|Formerly||Star Trek Enterprises|
|Founder||Bjo Trimble, Gene Roddenberry|
Lincoln Enterprises, formerly Star Trek Enterprises, was a mail-order company set up by Bjo Trimble and Gene Roddenberry to sell merchandise related to the American science fiction television series Star Trek. It was known for selling official scripts and film cells directly from Desilu Productions during the run of the series. It later expanded into general Star Trek merchandise under Majel Barrett, and has since subsumed into Roddenberry.com.
Following the second season of the original Star Trek series, fan Bjo Trimble led efforts in 1967 to ensure that the show was renewed for a third season. Part of this effort was the creation of Star Trek Enterprises, in conjunction between Trimble and the show's creator, Gene Roddenberry. Through the help of Roddenberry, the company sold mail order Star Trek merchandise, which was obtained directly from the studio. Another claim to the foundation of the company was after a letter from science fiction writer Isaac Asimov to Roddenberry was mislaid among fan mail, and he received a photograph of the cast in response.
At the time, Roddenberry's marriage to his first wife, Eileen, was rapidly collapsing; the couple would soon divorce. In preparation for this eventuality, Roddenberry created Lincoln and put it in the name of Majel Barrett, who had been his mistress since she had played Number One in the show's original pilot episode, and later the recurring character of Nurse Christine Chapel, as well as providing the voice for the ship's computer. If the company was in her name, its assets and profits would not be community property under California law and thus beyond Eileen's reach in a divorce.
The company advertised copies of the Star Trek pitch and show bible, and a catalog with "items never before available from a TV show! Exciting photos, actual scripts, film clips, fun bumper stickers, and MORE!". The scripts were additional copies from the print runs at the studio, after more were ordered each time than necessary with the additional scripts sold on by the company. Star Trek Enterprises specialized in film frames, which were either bought as clips or as single mounted frames, which Trimble realized were popular at a science fiction convention she attended. These were sourced from the editing rooms at Desilu; however, this caused a problem during the third season as film editor Don Rode required a shot of the USS Enterprise traveling at warp speed. He had remembered this being shown during the first season and sought to re-use it. He visited the vaults at Desilu, where the old footage was meant to be stored but upon entering, found it to be empty. When he asked a security guard, he was told that Roddenberry and Barrett had cleared it out the day before, claiming the studio was going to destroy it. Desilu was alerted, but no action was taken. The strips were then processed and sold on by the company.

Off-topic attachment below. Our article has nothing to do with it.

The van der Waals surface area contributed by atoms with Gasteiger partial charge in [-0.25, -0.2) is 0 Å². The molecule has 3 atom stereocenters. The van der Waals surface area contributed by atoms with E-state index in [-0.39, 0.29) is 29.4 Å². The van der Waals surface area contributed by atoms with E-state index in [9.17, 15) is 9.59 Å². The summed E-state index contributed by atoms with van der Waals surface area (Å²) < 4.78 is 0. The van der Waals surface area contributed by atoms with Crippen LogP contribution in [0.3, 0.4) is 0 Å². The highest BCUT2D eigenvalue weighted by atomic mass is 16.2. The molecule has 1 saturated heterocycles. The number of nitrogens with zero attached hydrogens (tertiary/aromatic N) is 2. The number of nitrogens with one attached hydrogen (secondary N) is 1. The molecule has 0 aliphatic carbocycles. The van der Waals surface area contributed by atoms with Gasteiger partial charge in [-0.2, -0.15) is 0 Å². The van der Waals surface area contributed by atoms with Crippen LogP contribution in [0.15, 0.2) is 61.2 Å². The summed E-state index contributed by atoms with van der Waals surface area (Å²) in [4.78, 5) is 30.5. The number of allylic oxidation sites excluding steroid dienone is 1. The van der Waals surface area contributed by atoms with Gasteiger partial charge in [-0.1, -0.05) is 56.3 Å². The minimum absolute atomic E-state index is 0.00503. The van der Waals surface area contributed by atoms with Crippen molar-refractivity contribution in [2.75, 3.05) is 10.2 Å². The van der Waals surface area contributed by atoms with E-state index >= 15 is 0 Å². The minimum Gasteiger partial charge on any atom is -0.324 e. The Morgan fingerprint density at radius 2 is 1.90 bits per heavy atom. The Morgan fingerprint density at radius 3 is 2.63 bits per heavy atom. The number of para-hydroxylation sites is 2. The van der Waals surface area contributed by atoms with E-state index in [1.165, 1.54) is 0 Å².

Nine months after the company was founded, Roddenberry fired Bjo Trimble and her husband John, who had by then built most of the mailing lists from the names and addresses they had collected from all across the country to save the show from cancellation and produced most of its sales materials. While John Trimble says it was merely a disagreement over the company's direction, Roddenberry biographer Joel Engel believes Roddenberry always intended to replace them. Their replacement, Stephen Whitfield, a marketing executive with AMT, a Michigan company that had made considerable profit from selling Star Trek-themed models, was corresponding with Roddenberry regularly about the future direction of the company before the Trimbles were fired, while working in an office across the hall where he was ostensibly researching The Making of Star Trek, a book cocredited to Roddenberry although Whitfield was the sole writer. Whitfield was paid more than the Trimbles had been; he was also still on AMT's payroll at that time.
Roddenberry's letters to Whitfield indicate a plan to suggest to Paramount Pictures, which had bought Desilu, that it could make more money from Star Trek by hiring Star Trek Enterprises to replace the company that had handled the show's fan mail for a lower cost, and eventually no fee whatsoever. They would tell Paramount that the revenue from the "fan kits" sent out in response to fan letters was declining, although Roddenberry knew that interest in the show remained high. He believed Paramount's executives would "grab for pennies and forget the dollars", preferring a short-term savings to long-term profits.
After the change in management, the company was renamed to Lincoln Enterprises. This name was attributed to Roddenberry's love of Abraham Lincoln. Barrett would later claim that the company was far older than it was, saying it was first known as Lincoln Publishing and owned by someone else. It then transferred into the hands of Leonard Maizlish, Roddenberry's personal lawyer. She said that it was handed from Maizlish to her in the early 1980s. The method of cutting the film strips changed under Barrett, as she thought it made it more authentic to have the cuts be less precise. This led to fan complaints, because cuts were taken part way through frames above and below the intended frame. Other products included an "official" newsletter, Inside Star Trek, a flight deck certificate and a copy of the original pitch document for the series.
The product range was increased in the early 1990s from props and technical documents to more general merchandise. Tribble toys were purchased for use in the production of the Star Trek: Deep Space Nine episode "Trials and Tribble-ations" from the company in 1996. The company eventually became roddenberry.com. In 2010, the remaining film clip collection of the company was sold at auction by Julien's Auctions at the Planet Hollywood Resort & Casino in Las Vegas.